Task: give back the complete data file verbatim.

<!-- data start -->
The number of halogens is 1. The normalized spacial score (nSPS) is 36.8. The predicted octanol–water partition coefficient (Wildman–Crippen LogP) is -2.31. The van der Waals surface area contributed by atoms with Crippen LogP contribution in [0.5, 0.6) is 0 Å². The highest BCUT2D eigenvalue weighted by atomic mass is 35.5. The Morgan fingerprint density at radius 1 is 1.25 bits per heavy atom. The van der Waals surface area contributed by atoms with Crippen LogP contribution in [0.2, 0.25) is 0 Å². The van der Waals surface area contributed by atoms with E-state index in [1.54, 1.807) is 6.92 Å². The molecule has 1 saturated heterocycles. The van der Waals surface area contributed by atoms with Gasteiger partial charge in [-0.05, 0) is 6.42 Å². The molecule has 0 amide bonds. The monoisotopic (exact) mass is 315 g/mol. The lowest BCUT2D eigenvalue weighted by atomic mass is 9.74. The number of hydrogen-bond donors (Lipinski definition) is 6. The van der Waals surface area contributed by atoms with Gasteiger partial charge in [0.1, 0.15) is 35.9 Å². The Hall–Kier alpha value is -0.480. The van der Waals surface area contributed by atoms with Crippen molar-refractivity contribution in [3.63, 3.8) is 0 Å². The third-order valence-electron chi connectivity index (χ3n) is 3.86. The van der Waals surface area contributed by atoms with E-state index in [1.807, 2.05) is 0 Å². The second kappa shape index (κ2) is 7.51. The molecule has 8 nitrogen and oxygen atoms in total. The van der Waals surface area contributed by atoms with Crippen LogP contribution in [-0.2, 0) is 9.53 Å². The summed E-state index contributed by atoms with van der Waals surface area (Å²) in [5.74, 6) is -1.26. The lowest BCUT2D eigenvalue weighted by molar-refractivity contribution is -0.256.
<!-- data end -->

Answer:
The number of halogens is 1. The normalized spacial score (nSPS) is 36.8. The predicted octanol–water partition coefficient (Wildman–Crippen LogP) is -2.31. The van der Waals surface area contributed by atoms with Crippen LogP contribution in [0.5, 0.6) is 0 Å². The highest BCUT2D eigenvalue weighted by atomic mass is 35.5. The Morgan fingerprint density at radius 1 is 1.25 bits per heavy atom. The van der Waals surface area contributed by atoms with Crippen LogP contribution in [0.2, 0.25) is 0 Å². The van der Waals surface area contributed by atoms with E-state index in [1.54, 1.807) is 6.92 Å². The molecule has 1 saturated heterocycles. The van der Waals surface area contributed by atoms with Gasteiger partial charge in [-0.05, 0) is 6.42 Å². The molecule has 0 amide bonds. The monoisotopic (exact) mass is 315 g/mol. The lowest BCUT2D eigenvalue weighted by atomic mass is 9.74. The number of hydrogen-bond donors (Lipinski definition) is 6. The van der Waals surface area contributed by atoms with Gasteiger partial charge in [0.1, 0.15) is 35.9 Å². The Hall–Kier alpha value is -0.480. The van der Waals surface area contributed by atoms with Crippen molar-refractivity contribution in [3.63, 3.8) is 0 Å². The third-order valence-electron chi connectivity index (χ3n) is 3.86. The van der Waals surface area contributed by atoms with E-state index in [1.807, 2.05) is 0 Å². The second kappa shape index (κ2) is 7.51. The molecule has 8 nitrogen and oxygen atoms in total. The van der Waals surface area contributed by atoms with Crippen LogP contribution in [-0.2, 0) is 9.53 Å². The summed E-state index contributed by atoms with van der Waals surface area (Å²) in [5.74, 6) is -1.26. The lowest BCUT2D eigenvalue weighted by molar-refractivity contribution is -0.256.